Like what you've read?

On Line Opinion is the only Australian site where you get all sides of the story. We don't
charge, but we need your support. Here�s how you can help.

  • Advertise

    We have a monthly audience of 70,000 and advertising packages from $200 a month.

  • Volunteer

    We always need commissioning editors and sub-editors.

  • Contribute

    Got something to say? Submit an essay.

 The National Forum   Donate   Your Account   On Line Opinion   Forum   Blogs   Polling   About   
On Line Opinion logo ON LINE OPINION - Australia's e-journal of social and political debate


On Line Opinion is a not-for-profit publication and relies on the generosity of its sponsors, editors and contributors. If you would like to help, contact us.


RSS 2.0

Mutual obligation makes difficult lives doubly hard

By Michael Raper - posted Friday, 15 December 2000

It is true that "no government can afford to be seen to hurt the most disadvantaged in the community" (Dennis Shanahan, The Australian 20/11/00).

Yet that is precisely what this Government is doing through its unjustifiably harsh social security penalties regime.

Over 300,000 penalties imposed on 200,000 people in the last 12 months constitutes a 250 per cent increase in the last three years.


With penalties of $760 to $1400 for not attending an interview at Centrelink, the Government is achieving annual savings of $170 million at the expense of some of our most disadvantaged and vulnerable unemployed people.

One group badly affected are homeless people who fail to receive Centrelink letters. People with mental illness or episodic psychiatric conditions, young people and Indigenous Australians are also disproportionately caught out by these extremely harsh penalties.

They are not only having a devastating impact on the penalised individuals but also on the charities and community welfare agencies to whom they turn for help.

So much so that 22 such groups (including the Anglican, Catholic and Uniting Church charities and The Salvation Army) united in November to call on the Government to overhaul its 'mutual obligation' penalty regime. In part, the petition states:

"We support an active welfare system in which every effort is made to assist unemployed people into work, and to support students with their studies. We also support a system in which people are required to meet basic rules to maintain their benefit entitlements - but the rules must be fair and comprehensible, they must be fairly applied, and the punishment should fit the infringement.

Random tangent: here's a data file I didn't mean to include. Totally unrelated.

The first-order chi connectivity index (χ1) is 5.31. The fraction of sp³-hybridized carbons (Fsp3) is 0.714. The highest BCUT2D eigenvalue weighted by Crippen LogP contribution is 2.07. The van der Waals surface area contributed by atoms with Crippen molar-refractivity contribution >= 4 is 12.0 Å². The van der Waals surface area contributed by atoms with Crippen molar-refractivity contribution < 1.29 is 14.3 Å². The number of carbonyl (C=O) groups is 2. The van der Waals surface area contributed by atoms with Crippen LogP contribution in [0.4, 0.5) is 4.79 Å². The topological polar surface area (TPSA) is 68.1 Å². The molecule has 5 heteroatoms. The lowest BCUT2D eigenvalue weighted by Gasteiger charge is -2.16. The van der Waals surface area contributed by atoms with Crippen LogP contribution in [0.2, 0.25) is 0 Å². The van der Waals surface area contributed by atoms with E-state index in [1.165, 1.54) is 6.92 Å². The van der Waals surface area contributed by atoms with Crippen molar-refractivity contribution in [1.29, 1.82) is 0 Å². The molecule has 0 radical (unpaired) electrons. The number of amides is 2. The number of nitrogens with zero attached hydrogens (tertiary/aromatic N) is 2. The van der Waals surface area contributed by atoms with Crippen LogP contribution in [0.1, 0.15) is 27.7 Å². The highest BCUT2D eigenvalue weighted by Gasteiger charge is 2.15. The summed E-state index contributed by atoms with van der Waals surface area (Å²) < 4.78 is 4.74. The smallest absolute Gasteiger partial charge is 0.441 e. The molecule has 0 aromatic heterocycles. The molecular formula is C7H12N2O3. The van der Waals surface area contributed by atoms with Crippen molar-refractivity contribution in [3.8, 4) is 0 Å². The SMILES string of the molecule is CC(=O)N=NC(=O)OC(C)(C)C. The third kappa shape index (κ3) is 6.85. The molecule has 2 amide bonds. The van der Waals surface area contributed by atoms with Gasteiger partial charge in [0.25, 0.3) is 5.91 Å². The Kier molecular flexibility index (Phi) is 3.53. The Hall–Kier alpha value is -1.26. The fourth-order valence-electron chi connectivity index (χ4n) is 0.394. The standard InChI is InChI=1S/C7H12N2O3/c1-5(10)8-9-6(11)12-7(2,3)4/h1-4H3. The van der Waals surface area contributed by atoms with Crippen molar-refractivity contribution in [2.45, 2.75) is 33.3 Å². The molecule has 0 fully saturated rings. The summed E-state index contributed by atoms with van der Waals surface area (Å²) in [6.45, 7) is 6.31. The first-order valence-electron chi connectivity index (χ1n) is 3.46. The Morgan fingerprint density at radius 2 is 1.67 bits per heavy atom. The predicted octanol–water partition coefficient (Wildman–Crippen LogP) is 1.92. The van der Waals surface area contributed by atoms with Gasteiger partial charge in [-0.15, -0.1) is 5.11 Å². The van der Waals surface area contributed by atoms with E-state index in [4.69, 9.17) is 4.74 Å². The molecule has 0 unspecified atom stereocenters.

These three pre-conditions do not exist in the present system. As a result, difficult lives are being made doubly hard by the excessive penalties that are rigorously imposed on those who infringe often complex and unreasonable social security rules."


Fair and balanced obligations

The McClure Report on welfare reform also strongly argued for the Government to adopt a new approach to 'mutual obligation'. The McClure Report said that penalties should only be used as a "last resort". ACOSS argues that they should also be appropriate to those on low incomes.

A properly balanced policy of 'mutual obligation' along the lines that the McClure Report proposed to Government is a long way from the current system of harsh requirements and limited assistance with training and jobs.

A 'mutual obligation' policy that was balanced and fair would see the primary obligation resting with the Government to provide an adequate social security payment as well as opportunities for employment, training and rehabilitation that will help unemployed people, sole parents and disability pensioners overcome their very real barriers to employment.

  1. Pages:
  2. Page 1
  3. 2
  4. 3
  5. 4
  6. All

Discuss in our Forums

See what other readers are saying about this article!

Click here to read & post comments.

Share this:
reddit this reddit thisbookmark with Del.icio.usdigg thisseed newsvineSeed NewsvineStumbleUpon StumbleUponsubmit to propellerkwoff it

About the Author

Michael Raper is a former President of the Australian Council for Social Services.

Other articles by this Author

All articles by Michael Raper
Related Links
Photo of Michael Raper
Article Tools
Comment Comments
Print Printable version
Subscribe Subscribe
Email Email a friend

About Us Search Discuss Feedback Legals Privacy